A couple of things to understand (because I didn’t). The Ngorongoro Conservation Area is the entire area which includes Ngorongoro Crater which I’ll talk about in a minute. You’ll pass through the Ngorongoro Conservation Area if you are driving to the Serengeti. Unlike a National Park (like the Serengeti), in Conservation Areas wildlife and the Maasai, live together. The Maasai have lived in The Ngorongoro Conservation Area for over 100 years. They aren’t hunters – the Maasai are livestock farmers, mainly cows. In fact, the Maasai named Ngorongoro after the sound a cow bell makes “ngor ngor”.
Ngorongoro Crater is a large volcanic caldera – the largest in the world! The crater, which formed when a large volcano exploded and collapsed on itself two to three million years ago, is 2,000 feet deep and its floor covers 100 square miles. I’ll share more about The Ngorongoro Crater in a later post – we will actually descend into the crater later in our trip!
Our first stop in the Ngorongoro Conservation Area was the lookout. As we took in the view I was overcome with emotion. The incredible beauty brought me to tears. The picture below doesn’t do it justice. It was a little overcast this morning which wasn’t as evident to the naked eye.
We headed closer to the Serengeti and stopped at Olduvai Gorge – The Cradle of Humankind
I was once again crying at what I saw. To see what I learned in school so many years ago and the profound piece of our history and creation was very emotional. This is where humankind began!
Then we headed on to the Serengeti! We saw so many animals up close and personal. The first animal we saw upon officially entering the Serengeti was the Thompson Gazelles. It was so exciting we stopped for a picture. Little did we know that over the next week, we’d see no less than 2,000 of them!
It had rained on that day Serengeti, and we came across a truck that was stuck in the mud. Our guide Elisha being the helpful person that he is, tried to help. We backed up in front of the truck and they attached a chain to our Land Cruiser. Sadly we didn’t get very far as the chain snapped, but Elisha said he once pulled a bus out of the mud.
We had a long way to go on this day and covered a lot of ground across the Serengeti. I was struck by the beauty of the landscape and how rapidly it would change. It was dry season so I wasn’t expecting much greenery or thick brush, but it was there.
On our drive, we saw wildebeests and zebras (more animals we would literally see thousands of over the next several days!), giraffes and even a little turtle on the road!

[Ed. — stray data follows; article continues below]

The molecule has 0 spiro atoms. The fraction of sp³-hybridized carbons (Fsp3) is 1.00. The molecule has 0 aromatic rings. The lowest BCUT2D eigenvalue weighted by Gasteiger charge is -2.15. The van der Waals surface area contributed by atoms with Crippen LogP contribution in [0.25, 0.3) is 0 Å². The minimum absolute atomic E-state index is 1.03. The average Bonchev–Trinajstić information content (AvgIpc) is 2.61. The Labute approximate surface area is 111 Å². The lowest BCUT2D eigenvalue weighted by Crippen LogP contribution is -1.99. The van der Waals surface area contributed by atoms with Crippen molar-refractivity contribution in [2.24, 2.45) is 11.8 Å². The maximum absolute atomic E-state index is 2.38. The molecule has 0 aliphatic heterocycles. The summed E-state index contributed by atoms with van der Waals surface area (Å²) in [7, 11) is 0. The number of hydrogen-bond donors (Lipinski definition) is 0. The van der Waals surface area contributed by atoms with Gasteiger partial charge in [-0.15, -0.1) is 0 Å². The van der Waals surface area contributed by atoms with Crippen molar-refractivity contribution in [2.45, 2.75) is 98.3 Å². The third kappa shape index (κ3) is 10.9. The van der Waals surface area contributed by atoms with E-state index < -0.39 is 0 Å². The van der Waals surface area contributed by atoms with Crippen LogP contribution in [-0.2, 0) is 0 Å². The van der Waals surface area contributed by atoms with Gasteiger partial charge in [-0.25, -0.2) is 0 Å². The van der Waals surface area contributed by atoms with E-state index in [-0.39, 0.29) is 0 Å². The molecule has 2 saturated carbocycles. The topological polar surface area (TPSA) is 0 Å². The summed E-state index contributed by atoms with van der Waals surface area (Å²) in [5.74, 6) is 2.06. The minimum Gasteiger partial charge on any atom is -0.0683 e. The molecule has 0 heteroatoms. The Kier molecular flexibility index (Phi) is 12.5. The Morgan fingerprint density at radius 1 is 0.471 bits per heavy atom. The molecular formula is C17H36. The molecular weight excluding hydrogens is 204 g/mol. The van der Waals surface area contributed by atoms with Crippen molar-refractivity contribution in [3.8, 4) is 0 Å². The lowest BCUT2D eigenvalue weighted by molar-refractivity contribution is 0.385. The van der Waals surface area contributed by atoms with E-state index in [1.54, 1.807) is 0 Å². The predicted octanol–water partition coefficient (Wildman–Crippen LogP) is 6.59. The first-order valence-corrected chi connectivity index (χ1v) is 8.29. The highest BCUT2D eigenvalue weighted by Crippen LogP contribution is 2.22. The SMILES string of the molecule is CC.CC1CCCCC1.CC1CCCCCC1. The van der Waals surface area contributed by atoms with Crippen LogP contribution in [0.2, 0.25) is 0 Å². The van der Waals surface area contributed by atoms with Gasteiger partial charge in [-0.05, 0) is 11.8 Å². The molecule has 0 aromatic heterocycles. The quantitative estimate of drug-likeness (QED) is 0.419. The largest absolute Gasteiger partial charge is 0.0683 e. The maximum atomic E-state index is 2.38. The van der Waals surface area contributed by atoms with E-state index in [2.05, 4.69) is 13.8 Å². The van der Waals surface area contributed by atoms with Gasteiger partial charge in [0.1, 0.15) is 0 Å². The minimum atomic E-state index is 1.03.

After a very fun, bumpy, and muddy drive arrived at our tented camp for the evening which was beautiful! Ikoma Hills is located just outside of the Serengeti in the Grumeti Wildlife Management Area. Perched on a hill this luxury tented camp provided us with outstanding views and very comfortable accommodations. You can watch a room tour HERE.
The vehicles didn’t have doors and were a little too ‘open air’ for my comfort. We saw quite a few lions including this guy who I will never forget. Shortly after this picture he stood up and got just a few feet from us.
My safari mate Vlado took this picture. You can just make out the fact that he is missing one paw. He likely lost it in some sort of fight. Our guide told us a beautiful story about it though. Since he’s injured, his pride will hunt and leave a portion for him since he can’t hunt for himself, so he won’t go hungry.
We covered a lot of ground on this day. More than you would on a typical safari. I went to bed this night exhausted from the day but also exhilarated by what I’d seen.
We once again heard the flapping of the tent for most of the night. We were old pros now and that didn’t concern us that much. What did was the lions roaring not too far away from us.
As I mentioned before, the Maasai have lived in this area for over a hundred years. They are well-versed in the behavior of all of the animals who live here. Maasai Warriors were guards at every resort that we stayed at. Once the sun goes down they escort you around the property and even stand guard all night watching for those lions. We never saw or heard those lions again.
All of the details of my trip are saved as highlights on my Instagram.
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